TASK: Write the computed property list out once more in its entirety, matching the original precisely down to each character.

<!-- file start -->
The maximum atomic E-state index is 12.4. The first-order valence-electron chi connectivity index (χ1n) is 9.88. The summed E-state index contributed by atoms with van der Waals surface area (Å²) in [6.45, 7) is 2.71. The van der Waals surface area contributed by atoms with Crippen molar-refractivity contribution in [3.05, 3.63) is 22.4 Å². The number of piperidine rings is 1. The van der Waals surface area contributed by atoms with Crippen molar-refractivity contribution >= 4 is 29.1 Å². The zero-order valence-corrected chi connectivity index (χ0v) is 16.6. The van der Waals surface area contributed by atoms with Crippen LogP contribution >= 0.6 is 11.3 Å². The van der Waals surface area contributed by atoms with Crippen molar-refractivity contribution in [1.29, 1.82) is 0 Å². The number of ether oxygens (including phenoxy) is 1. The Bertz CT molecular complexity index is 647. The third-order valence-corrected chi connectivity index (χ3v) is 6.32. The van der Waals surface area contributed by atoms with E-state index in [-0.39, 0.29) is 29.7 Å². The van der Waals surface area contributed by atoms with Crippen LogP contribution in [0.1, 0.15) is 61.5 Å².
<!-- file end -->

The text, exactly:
The maximum atomic E-state index is 12.4. The first-order valence-electron chi connectivity index (χ1n) is 9.88. The summed E-state index contributed by atoms with van der Waals surface area (Å²) in [6.45, 7) is 2.71. The van der Waals surface area contributed by atoms with Crippen molar-refractivity contribution in [3.05, 3.63) is 22.4 Å². The number of piperidine rings is 1. The van der Waals surface area contributed by atoms with Crippen molar-refractivity contribution >= 4 is 29.1 Å². The zero-order valence-corrected chi connectivity index (χ0v) is 16.6. The van der Waals surface area contributed by atoms with Crippen LogP contribution >= 0.6 is 11.3 Å². The van der Waals surface area contributed by atoms with Crippen molar-refractivity contribution in [1.29, 1.82) is 0 Å². The number of ether oxygens (including phenoxy) is 1. The Bertz CT molecular complexity index is 647. The third-order valence-corrected chi connectivity index (χ3v) is 6.32. The van der Waals surface area contributed by atoms with E-state index in [-0.39, 0.29) is 29.7 Å². The van der Waals surface area contributed by atoms with Crippen LogP contribution in [0.1, 0.15) is 61.5 Å².